The Scene: It seems that Cervantes’ is the Mecca of the Denver EDM scene. Every time I go there I am surrounded by familiar faces and undoubtedly run into some one I have met during my concert going career. The building itself is unassuming, but the inside is appealing. It is a dark cavernous space, with relatively low ceilings containing all the energy that is created by the music and the dance floor. One of the things I love about Cervantes’ is the merchants and hawkers on the margins of the dance floor fusing physical, tangible art with the music being presented that night. Cervantes’ doesn’t typically offer up a ton in terms of the visuals/stage set up but this night was different. Following the recent trend of 3D projection mapped stages, Family Moons (the Promoter) offered up a spectacle of fractal images onto the broad stark white stage.
Future Simple Project: Future Simple Project is a conglomeration of two local DJ’s; Miraja and Mickey Fisher. Their sounds provides a variety of moods from deep, heavy, grinding bass to beautiful harmonic, full interludes. The crowd is taken on a journey of emotions as the DJ’s technically warp between different motifs. As I walked in their set had already begun and they had a lovely female vocalist on stage with them. She provided harmonies, filled hype-man duties, and sang sparse Hip-Hop verses. Miraja and Mickey bring a calm and centered stage presence, skipping out of the superfluous hyping and dance moves. They let the crowd do the moving for them…and we were certainly getting down. People around me were dipping low, jumping and wiggling like strands of kelp, all as I diligently took notes on my iPhone. The sound seemed to be enhanced in some way, perhaps by a display of knowledge and craft on the DJ tables. Low frequencies rattled through Cervantes’ like rolling thunder. The music was clean and inspired sending the concertgoers into a transcendent realm. Their sound is much different then most American Dubstep with drops that are slowed down creating a grinding ripping bass. Slowstep, as it is sometimes called, doesn’t lack the energy produced by its 140 BPM cousin, if anything its slow pace enhances the passion and intimacy of the music.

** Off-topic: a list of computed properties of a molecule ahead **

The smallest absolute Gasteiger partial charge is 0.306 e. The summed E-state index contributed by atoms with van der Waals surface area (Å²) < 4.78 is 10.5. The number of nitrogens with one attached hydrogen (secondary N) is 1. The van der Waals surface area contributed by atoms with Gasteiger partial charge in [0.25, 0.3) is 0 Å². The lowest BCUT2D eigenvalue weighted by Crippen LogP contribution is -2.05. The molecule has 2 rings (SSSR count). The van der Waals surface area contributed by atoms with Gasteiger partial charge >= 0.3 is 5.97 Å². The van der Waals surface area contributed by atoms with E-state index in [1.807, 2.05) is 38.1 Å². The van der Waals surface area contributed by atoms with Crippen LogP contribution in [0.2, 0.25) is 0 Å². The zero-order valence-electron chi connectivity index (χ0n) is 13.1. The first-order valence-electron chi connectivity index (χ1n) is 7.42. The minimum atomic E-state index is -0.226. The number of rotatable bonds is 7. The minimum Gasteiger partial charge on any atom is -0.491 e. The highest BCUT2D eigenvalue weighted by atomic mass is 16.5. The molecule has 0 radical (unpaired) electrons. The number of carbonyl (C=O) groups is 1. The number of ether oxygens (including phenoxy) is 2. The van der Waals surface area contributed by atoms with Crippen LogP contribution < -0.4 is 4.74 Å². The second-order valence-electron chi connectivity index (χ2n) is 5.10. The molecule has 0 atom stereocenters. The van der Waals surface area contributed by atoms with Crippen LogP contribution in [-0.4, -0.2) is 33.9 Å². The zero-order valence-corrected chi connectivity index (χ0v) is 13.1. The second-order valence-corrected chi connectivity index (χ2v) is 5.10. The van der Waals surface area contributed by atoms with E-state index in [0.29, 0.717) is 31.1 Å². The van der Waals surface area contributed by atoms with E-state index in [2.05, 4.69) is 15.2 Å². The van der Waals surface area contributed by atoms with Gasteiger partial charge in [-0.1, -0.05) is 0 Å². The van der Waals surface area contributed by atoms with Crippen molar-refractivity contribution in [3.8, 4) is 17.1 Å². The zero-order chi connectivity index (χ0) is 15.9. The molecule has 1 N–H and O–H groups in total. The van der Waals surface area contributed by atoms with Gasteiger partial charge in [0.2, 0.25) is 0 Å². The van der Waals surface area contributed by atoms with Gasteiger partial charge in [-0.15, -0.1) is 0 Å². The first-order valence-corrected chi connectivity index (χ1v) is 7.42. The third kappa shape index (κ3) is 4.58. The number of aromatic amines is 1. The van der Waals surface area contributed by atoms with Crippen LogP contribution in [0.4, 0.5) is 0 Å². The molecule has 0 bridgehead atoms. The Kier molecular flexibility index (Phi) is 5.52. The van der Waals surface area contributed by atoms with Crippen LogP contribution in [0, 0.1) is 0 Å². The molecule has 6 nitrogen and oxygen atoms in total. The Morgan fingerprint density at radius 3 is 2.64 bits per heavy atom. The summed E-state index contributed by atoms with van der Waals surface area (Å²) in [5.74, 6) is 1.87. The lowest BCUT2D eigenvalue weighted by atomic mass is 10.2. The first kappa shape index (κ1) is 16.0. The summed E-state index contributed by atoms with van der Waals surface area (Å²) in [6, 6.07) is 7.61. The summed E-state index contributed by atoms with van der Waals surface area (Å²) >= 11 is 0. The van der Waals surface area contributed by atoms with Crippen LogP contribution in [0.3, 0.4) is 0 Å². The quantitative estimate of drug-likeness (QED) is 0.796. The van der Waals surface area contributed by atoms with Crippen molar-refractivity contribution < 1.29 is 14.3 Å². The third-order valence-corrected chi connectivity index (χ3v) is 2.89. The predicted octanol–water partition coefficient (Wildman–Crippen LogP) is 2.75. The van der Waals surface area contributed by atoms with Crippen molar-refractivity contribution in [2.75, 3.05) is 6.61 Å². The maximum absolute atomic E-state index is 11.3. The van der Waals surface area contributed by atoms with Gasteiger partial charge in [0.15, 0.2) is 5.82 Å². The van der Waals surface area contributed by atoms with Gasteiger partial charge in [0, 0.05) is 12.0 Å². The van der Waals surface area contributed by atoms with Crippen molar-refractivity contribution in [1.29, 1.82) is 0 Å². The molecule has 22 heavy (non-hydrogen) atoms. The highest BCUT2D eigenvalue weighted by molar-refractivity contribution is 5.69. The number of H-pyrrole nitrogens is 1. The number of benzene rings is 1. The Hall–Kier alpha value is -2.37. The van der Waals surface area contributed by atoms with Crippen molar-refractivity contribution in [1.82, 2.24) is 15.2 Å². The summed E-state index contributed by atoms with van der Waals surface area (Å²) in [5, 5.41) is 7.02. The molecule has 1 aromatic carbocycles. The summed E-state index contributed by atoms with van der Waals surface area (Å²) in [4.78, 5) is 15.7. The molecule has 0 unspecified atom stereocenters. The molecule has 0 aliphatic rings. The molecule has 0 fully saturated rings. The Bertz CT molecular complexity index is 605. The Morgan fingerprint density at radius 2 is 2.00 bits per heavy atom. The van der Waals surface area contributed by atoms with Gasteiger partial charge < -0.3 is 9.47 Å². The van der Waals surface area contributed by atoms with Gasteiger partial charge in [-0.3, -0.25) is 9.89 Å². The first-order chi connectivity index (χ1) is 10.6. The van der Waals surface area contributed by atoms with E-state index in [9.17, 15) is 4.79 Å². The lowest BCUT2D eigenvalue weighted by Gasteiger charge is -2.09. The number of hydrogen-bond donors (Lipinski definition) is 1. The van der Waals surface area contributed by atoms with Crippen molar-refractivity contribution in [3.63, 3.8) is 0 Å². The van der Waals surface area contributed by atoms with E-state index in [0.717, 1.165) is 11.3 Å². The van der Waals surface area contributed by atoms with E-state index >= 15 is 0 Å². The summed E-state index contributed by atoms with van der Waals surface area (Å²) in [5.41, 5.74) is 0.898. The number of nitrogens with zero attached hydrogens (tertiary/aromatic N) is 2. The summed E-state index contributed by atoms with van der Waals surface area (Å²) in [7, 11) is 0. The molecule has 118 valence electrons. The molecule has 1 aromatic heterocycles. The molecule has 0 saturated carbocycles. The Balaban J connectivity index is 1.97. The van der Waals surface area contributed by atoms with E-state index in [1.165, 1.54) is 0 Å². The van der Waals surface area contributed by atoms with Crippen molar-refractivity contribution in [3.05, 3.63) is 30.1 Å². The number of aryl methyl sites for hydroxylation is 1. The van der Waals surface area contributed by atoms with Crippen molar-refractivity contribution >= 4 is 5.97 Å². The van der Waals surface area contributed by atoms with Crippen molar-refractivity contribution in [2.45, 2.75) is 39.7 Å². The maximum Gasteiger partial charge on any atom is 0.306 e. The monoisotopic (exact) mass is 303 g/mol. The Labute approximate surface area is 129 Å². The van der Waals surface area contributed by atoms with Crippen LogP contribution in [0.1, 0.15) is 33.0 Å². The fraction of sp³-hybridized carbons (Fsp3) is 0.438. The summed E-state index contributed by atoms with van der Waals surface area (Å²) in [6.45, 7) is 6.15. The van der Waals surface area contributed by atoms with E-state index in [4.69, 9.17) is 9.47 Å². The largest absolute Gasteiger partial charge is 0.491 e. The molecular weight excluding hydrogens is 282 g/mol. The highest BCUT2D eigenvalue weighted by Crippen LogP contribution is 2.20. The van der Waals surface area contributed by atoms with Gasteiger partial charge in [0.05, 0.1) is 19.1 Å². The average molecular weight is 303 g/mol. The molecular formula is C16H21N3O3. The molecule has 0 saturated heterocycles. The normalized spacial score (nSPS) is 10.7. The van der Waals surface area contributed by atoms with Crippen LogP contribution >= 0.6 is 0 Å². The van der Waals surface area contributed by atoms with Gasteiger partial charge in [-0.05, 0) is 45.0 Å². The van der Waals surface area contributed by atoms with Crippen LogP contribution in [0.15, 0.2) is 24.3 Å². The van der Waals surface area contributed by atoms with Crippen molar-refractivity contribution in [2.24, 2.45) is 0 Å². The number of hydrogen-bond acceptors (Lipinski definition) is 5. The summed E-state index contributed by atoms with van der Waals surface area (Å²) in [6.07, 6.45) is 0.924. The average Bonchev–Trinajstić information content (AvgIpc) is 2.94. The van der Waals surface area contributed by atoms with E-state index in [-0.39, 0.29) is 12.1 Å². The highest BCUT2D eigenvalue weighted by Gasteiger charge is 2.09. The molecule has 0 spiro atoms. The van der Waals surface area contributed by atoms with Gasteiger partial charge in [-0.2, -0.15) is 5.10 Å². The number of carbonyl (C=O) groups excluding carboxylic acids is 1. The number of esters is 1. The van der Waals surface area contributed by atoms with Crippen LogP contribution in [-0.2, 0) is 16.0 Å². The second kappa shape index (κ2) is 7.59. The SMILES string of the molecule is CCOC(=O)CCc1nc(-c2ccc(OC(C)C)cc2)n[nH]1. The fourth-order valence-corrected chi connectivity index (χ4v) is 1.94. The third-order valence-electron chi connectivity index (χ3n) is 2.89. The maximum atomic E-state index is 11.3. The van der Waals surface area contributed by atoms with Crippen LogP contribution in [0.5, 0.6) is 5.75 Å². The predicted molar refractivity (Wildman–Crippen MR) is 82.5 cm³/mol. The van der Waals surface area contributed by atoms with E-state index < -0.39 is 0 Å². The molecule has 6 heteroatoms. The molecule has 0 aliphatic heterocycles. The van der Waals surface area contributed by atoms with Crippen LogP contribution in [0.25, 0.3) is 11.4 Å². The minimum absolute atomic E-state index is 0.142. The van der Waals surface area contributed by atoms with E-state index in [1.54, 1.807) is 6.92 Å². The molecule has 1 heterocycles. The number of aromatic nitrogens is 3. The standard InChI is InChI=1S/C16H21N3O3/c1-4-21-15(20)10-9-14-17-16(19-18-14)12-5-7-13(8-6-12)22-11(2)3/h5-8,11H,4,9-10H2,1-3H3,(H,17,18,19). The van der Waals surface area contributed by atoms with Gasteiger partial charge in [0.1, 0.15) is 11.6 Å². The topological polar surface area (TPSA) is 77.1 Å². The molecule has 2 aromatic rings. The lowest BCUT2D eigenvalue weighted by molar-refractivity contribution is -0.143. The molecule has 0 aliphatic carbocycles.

Love and Light: Combing the musical talents of Matt Madonna and Ryan Anderson produces Love and Light, a cosmic duo from the littlest big city: Reno, Nevada. These two are the Yin to Future Simple Project’s Yang. Their stage presence is energetic and quite demonstrative. Their music is a big more upbeat using near Drum and Bass tempos, mixed with moohbahton and four on the floor beats to create a super high energy feeling on the dance floor (one that can make the out of shape stop for a second and catch their breath). All of this energy is driven by clean, live sounding drum samples. Oh what a good drum sample can do (see Tipper). These guys are scratching at the upper echelon of EDM but perhaps their music needs a touch more dynamism.
Perhaps it was the late hour on a humble Thursday night, but the crowd seemed to thin, rather than bulge, as Love and Light’s set continued. The dance floor had vast seams of grooving space that could be taken and relished but the beat seemed to never change and despite the break neck speed of the music, I was lulled into a simple two step and head bob. In spite of this there were some very interesting sounds being produced by the two on stage. Deep fluttering basslines like a humming bird zipping past your head. Clunky, stuttering, glitchy synth noises paired with the sacred geometry visuals created an immersive and trippy experience at points. As an added bonus they had some Hip-Hop dancers doing some pop and lock routines on the side of the stage. The music is definitely positive, technical, and energetic. Whether it was the dwindling crowd or my perceived monotony of the music I didn’t make it until the end of the show. Albeit I left the venue dog tired and content with my experience on this late fall Thursday night in beautiful Denver.
Stage Presence: B
Light Show: A-